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46 Wake Forest L. Rev. 241 (2011)
Ricci's Dicta: Signaling a New Standard for Affirmative Action under Title VII

handle is hein.journals/wflr46 and id is 245 raw text is: RICCIS DICTA: SIGNALING A NEW STANDARD FOR
Roberto L. Corrada*
The standard for voluntary affirmative action' under Title VII
has been in question in recent years. The last United States
Supreme Court opinion to directly address the matter is over twenty
years old, and the Court's composition has changed since then. In
the years since the last Title VII affirmative action opinion in 1987,
Congress has passed the Civil Rights Act of 1991, and the
constitutional standard for voluntary affirmative action has been
addressed by the Court no fewer than five times. The constitutional
standard had been crafted by Justice Sandra Day O'Connor; but
with her retirement, both the constitutional (Fourteenth
Amendment) and the statutory (Title VII) standards for affirmative
action have again been obscured.
A recent case, Ricci v. DeStefano,2 although primarily a Title VII
* Professor, University of Denver Sturm College of Law. The author
thanks Professor Wendy Parker and the Wake Forest Law Review for an
informative, well-run, and impressively well-attended Symposium. The author
thanks Charles Sullivan, Steve Willborn, Alan Chen, Michael Selmi, Justin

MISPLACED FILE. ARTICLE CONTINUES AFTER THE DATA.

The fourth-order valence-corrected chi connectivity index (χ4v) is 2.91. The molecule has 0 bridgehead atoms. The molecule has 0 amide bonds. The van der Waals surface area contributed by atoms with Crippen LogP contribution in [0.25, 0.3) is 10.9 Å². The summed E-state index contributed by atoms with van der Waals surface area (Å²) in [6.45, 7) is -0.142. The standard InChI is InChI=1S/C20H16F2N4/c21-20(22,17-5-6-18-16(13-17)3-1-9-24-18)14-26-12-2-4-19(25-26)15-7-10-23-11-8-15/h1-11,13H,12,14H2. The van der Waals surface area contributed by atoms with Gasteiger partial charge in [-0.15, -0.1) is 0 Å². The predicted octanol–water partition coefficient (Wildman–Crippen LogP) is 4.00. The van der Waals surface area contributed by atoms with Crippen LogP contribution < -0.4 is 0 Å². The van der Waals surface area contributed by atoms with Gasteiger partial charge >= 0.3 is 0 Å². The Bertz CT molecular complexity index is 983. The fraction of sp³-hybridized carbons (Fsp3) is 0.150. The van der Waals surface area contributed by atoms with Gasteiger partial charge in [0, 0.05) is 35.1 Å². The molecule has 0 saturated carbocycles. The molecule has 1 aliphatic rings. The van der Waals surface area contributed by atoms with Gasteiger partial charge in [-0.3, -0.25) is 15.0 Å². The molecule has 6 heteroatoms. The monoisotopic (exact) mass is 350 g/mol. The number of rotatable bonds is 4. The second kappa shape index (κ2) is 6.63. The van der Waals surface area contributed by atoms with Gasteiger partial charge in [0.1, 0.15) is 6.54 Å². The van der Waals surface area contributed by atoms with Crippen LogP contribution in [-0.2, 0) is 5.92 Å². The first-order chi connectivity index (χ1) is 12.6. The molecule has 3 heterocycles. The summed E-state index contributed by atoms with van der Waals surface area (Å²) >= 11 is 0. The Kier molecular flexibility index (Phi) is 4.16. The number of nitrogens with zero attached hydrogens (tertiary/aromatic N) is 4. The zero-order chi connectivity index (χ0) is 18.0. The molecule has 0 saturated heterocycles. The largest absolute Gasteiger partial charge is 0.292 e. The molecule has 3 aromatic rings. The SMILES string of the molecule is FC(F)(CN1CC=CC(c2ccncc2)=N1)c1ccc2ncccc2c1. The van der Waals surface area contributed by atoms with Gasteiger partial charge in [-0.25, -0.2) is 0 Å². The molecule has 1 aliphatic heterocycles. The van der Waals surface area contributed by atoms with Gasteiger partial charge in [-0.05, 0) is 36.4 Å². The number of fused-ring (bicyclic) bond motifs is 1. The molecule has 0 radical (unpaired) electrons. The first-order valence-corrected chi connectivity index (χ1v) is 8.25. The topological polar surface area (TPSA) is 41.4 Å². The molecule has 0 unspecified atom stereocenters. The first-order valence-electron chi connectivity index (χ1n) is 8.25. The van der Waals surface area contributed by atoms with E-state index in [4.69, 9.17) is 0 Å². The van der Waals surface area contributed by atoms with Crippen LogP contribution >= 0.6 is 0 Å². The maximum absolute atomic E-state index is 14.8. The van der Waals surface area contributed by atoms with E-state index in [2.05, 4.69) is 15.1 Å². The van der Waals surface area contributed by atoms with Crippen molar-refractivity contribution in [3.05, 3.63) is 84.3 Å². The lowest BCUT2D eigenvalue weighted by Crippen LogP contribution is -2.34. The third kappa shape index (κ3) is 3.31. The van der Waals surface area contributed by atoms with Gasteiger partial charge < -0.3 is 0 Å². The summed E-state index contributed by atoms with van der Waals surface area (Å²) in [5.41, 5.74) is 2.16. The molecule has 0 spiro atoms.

Driver, Kimberly West-Faulcon, David Schwartz, Randy Wagner, and the
Colorado Employment and Labor Law Faculty (Melissa Hart, Martin Katz,
Scott Moss, Helen Norton, Nantiya Ruan, and Catherine Smith) for their
comments on this Article. All errors are the author's.
1. Although it is perhaps a question of some debate, for purposes of this
Article, affirmative action involves only voluntary efforts by an employer to
remedy past discrimination in a race-conscious way by adopting goals, or
possibly even quotas, or by creating preferences on the basis of race or gender.
Affirmative action does not encompass employer attempts to ensure that
selection criteria apply to all persons equally and that such criteria do not
discriminate against minorities. See Helen Norton, The Supreme Court's Post-
Racial Turn Towards a Zero-Sum Understanding of Equality, 52 WM. & MARY
L. REv. 197, 244-46 (2010) (explaining the legal distinctions between these two
types of programs). But see George Rutherglen, Ricci v DeStefano: Affirmative
Action and the Lessons of Adversity, 2009 SUP. CT. REV. 83, 110-11 (examining
different approaches to disparate impact theory and concluding that certain
forms of race-conscious action, such as mandatory affirmative action plans
and readjustment of test scores, are too coercive, and perhaps too clear, to fit
the long-standing consensus on affirmative action).
2. 129 S. Ct. 2658 (2009).


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